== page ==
Cam: Fred Turner was the better singer anyways.
Shane: Unfortunately all those FM radio hits are all Randy [Bachman]'s songs.
Cam: Except for "Let It Ride".
Shane: He does that highway song too..."Let It Roll Down The Highway"?
Cam & Shane: [Simultaneously break into singing the main part of BTO's "Roll Down The Highway"]
Cam: Yeah, all the other big hits are pretty much Randy Bachman songs.
L: I think it's a proven fact that at any given point in time on any given day, "Takin' Care Of Business" is being played on the radio somewhere in Canada.
Cam: Yeah, in the states too. The difference between classic rock radio in Canada and the states is over here you'll hear a lot more obscure Canadian content. But the similarities is that in both countries you'll hear a lot of Rush or those big hit BTO songs.
L: Also with the new album cover, you kind of drifted away from the cartoon trend you guys had going on, why the dark turn here?
Shane: It wasn't necessarily a darker turn, but we didn't want to do the whole painting thing again.
Cam: We couldn't really agree on a style of what artist to go with so we tried to go the photography route.
Shane: It was a really good representation for me, Justin and Cam and our idea of an original piece. We worked with a photographer, and it was all stream of consciousness kind of ideas when we were doing the photo shoot for that. Like Cam was saying we couldn't really agree on any artwork, while at the same time where do you go? Our first 3 albums were paintings, where do you go from there? Ok, we could be like the other 100 metal bands out there using a painting of a....bear...with wings...fighting an alligator or something. And again, we just didn't want to repeat ourselves, do something different.
L: Since the breakthrough of Advance And Vanquish in 2004, I noticed a little bit of focus has been shifted from Toronto & Montreal to Western Canada in the Canadian metal scene, bands like Divinity and Bison B.C. getting big contract deals - do you think you guys helped create that focus shift or do you think it's purely coincidental?
Shane: I kind of hope so - like giving some exposure to bands out west. Generally - Cam and I talk about this quite a bit - generally (and I'm being general), press in the east don't really give two shits about bands in the west.
Cam: I think it's a population density thing too. There's going to be more bands out east then there are out west, and most of the major media outlets for Canadian music are in Toronto or Montreal - Those are the two major markets out east. There are magazines that are supposed to be a nation wide thing, but they still only focus on the east and pay little attention to western Canada. I won't mention the name of the publication, but it's unfortunate. Hopefully we're giving western Canada some kind of exposure.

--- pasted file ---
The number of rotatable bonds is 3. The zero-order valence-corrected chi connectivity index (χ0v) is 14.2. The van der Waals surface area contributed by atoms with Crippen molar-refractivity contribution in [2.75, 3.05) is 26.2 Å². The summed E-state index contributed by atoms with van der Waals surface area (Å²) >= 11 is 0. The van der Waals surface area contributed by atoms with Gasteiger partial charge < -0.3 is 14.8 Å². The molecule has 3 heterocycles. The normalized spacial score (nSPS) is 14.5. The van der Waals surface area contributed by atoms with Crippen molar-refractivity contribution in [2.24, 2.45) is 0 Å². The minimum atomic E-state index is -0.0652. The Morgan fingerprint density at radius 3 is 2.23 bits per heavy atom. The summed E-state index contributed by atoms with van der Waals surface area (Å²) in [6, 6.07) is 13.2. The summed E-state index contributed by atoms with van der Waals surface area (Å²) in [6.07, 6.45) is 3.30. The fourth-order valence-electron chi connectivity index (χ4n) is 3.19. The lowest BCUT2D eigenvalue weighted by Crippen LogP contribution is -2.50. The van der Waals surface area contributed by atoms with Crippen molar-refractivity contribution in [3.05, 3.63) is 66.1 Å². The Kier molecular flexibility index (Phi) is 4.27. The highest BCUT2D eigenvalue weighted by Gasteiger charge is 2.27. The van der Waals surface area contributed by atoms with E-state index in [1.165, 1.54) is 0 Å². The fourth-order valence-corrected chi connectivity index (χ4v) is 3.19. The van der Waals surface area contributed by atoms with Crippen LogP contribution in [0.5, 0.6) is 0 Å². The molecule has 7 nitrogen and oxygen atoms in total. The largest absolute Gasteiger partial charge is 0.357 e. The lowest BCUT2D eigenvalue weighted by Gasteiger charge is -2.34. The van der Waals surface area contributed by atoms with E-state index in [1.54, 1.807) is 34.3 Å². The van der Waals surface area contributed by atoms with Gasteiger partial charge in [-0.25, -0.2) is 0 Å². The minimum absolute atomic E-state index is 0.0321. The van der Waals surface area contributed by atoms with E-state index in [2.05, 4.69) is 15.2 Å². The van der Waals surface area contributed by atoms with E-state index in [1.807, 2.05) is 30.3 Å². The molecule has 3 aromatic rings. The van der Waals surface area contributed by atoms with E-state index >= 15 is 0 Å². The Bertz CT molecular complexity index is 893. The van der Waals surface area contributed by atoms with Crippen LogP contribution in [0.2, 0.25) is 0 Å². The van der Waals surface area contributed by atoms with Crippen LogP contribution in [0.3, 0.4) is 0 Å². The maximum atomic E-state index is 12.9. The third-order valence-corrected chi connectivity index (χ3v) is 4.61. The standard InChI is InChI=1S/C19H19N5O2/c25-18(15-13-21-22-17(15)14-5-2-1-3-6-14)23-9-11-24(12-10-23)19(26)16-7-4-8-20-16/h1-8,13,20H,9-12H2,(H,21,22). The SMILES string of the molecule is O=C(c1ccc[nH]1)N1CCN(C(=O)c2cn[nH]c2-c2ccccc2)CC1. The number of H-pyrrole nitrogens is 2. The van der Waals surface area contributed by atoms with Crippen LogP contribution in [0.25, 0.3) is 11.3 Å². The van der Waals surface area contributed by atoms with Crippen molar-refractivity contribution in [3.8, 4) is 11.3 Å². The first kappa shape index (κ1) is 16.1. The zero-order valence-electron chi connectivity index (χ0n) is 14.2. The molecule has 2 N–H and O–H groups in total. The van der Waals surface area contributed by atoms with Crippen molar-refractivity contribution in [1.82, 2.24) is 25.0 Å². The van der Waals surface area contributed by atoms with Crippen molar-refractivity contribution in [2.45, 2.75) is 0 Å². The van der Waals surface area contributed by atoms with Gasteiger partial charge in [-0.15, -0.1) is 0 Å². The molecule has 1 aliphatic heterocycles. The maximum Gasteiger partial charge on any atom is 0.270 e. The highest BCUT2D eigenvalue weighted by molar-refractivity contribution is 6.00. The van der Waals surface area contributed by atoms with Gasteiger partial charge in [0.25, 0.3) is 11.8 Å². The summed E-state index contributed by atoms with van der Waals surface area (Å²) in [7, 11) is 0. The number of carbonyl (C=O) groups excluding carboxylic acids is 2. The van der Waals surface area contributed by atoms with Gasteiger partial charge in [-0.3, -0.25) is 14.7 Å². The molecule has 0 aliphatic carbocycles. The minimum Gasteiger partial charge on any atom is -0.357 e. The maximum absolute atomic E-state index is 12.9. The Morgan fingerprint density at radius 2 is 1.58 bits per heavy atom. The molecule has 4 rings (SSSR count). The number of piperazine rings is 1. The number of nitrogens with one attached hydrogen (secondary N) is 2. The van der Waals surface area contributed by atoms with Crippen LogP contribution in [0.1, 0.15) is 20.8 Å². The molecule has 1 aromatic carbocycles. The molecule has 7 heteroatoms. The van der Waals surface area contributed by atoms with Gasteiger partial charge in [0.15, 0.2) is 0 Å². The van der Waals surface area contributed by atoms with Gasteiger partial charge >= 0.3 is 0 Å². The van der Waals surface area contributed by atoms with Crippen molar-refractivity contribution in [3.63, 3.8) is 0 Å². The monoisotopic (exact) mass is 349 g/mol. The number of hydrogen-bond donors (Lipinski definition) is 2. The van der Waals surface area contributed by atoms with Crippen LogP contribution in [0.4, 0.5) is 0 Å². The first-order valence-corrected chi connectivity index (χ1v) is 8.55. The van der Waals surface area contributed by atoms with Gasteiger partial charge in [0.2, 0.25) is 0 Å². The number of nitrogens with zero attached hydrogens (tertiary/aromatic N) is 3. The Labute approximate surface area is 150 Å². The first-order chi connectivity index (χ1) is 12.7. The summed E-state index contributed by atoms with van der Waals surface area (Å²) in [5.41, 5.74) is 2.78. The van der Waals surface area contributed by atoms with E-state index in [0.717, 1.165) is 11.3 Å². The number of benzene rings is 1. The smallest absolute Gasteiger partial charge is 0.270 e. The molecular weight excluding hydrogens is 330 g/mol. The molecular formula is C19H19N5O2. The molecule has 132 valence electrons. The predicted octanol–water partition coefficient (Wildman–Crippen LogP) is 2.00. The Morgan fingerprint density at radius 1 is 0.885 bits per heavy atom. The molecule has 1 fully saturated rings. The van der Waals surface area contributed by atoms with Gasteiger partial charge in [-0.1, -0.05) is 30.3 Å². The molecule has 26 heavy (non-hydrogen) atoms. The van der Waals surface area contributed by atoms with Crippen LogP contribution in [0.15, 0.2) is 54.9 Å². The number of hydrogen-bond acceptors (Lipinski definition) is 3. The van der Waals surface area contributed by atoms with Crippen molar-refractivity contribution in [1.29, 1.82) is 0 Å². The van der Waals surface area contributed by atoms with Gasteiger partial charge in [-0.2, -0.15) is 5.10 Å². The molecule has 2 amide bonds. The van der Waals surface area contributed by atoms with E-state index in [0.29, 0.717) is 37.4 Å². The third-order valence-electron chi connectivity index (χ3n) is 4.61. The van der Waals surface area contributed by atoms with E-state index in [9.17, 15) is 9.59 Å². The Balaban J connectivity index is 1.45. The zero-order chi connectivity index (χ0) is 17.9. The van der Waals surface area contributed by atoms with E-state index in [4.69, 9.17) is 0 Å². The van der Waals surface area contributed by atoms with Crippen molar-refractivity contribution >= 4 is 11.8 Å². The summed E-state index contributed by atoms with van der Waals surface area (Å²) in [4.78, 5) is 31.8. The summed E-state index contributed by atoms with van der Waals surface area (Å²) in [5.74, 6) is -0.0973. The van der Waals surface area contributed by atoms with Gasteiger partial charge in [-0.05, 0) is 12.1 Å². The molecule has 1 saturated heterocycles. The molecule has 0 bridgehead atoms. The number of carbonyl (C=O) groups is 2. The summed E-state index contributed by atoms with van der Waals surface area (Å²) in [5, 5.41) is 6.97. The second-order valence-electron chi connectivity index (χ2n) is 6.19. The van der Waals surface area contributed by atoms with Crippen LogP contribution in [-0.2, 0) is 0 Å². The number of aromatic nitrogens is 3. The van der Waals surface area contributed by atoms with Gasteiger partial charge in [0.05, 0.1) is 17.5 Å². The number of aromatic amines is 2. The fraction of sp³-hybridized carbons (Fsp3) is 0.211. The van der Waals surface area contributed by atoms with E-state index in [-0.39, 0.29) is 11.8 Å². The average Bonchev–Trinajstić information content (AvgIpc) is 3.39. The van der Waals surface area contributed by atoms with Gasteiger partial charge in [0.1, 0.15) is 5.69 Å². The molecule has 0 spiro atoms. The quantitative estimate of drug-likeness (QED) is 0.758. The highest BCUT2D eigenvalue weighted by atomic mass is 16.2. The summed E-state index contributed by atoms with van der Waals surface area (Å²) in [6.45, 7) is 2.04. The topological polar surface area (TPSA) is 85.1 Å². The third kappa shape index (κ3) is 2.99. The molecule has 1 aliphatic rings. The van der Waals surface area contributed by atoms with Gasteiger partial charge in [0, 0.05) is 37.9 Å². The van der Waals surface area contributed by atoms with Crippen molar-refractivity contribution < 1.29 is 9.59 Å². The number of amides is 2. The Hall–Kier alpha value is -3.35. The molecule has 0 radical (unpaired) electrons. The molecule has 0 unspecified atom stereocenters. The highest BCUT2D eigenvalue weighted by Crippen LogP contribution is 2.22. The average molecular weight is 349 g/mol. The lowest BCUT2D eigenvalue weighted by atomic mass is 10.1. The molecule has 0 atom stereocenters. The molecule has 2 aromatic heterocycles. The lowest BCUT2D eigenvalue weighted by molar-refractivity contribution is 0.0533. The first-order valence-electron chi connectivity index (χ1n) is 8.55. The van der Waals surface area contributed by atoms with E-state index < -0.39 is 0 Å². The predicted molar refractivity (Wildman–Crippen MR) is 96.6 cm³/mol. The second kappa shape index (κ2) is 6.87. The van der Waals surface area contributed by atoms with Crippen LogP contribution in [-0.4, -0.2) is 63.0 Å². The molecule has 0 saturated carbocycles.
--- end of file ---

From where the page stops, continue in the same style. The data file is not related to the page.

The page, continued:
Shane: And also the bands you mentioned, I'm sure all the success they have is by their own merit. Just getting the word out about western Canada is cool.
L: I've also noticed you guys have almost been on a non-stop tour for the past few years, is there any Spinal Tap worthy stories as of late?
Shane: Those things happen all the time, not to that extent though. Typical things like...Wait, no, I think that Spinal Tap shit looks like it only happens to Anvil.
Cam: Yeah, we get the usual bumps or whatever, but nothing too crazy. We go through the same stuff any other bands do - you know, flat tire here and there, having your van broken into or whatever.
Shane: We've learned from what other bands have gone through and just heard their stories. We've heard about bands who got their van broken into and had all their laptops and Ipods stolen. Or all the bands money is in someones bag - and I'm thinking "Are you an idiot?" why would you leave it in the van? And why wouldn't it be on you at all times? I think the most Spinal Tap thing we do is we leave gear somewhere and have to get it fedex'd for a pretty penny to the next show.
L: With the release of a 4th album and touring non-stop, is there any plans for a DVD or a live album any time soon?
Shane: Yeah, now that we're on a different label - Century Media - they are a little more open to things like that. They've got a great in-house team of video guys, so being on Century Media it's definitely more of a possibility than in the past. I've been compiling footage of the road for the past 4 or 5 years, so we want to put out a live DVD alongside maybe a live album or alongside another DVD of just touring. Not necessarily a big crazy Pantera video, but something that shows the fans who we are a little bit on the road. Who knows? That's just an idea. There's a Wacken thing coming out pretty soon...
Cam: I'm not sure exactly what it is, I think it has something to do with the 20th anniversary. We played at Wacken the year before so I don't think it will be exclusively bands from '08, but I guess we've got a song on there.
L: Ok, so final question, kind of a bonus question. I noticed in the liner notes of your first 3 albums you mention a band called S.T.R.E.E.T.S, so I decided to check them out and they were really good, what can you tell the MetalStorm readers about the now defunct S.T.R.E.E.T.S? [Showed a copy of S.T.R.E.E.T.S "Bobognargnar"]
Shane checking out the S.T.R.E.E.T.S CD
Shane: He [Cam] is more familiar with them...
Cam: Yeah! S.T.R.E.E.T.S were good friends and almost a brother band in Vancouver with 3 Inches Of Blood - Played lots of shows with them, used to be neighbours with some of them, so we've always been sort of a tight-knit group. James who was in S.T.R.E.E.T.S is now in Bison B.C., Mike the bass player went on to be in Pride Tiger and is now in a band called Bogus Tokus. They're just a skate-rock/skate-punk band who listen to a lot of Thin Lizzy and a lot of classic rock. They were a fun band and a crazy party band - we played some legendary house parties with those guys too. They're definitely up there as the ultimate "bro" band for us.
L: Ok, wrapping things up, it's time for the obligatory "any last words for the MetalStorm readers"?
Shane: I think generally we like to thank the fans. Especially in Alberta, we have some pretty loyal fans who have been around for a long time.
Cam: Yeah, Alberta is definitely a stronghold for us...And I used to live here - I don't know if that will pull any weight with people?
L: Well, this site is actually based out of Europe, so I'm not sure if a lot of them even know what Calgary is.
Shane: Well, generally speaking we'd just like to thank the fans everywhere.
Special thanks to Kerry Goulding of RebelMusic for setting up the interview
Photos courtesy of Danica Breanne O'Naughten
||Posted on 18.09.2009 by Former EIC. Now just a reviewer guy.|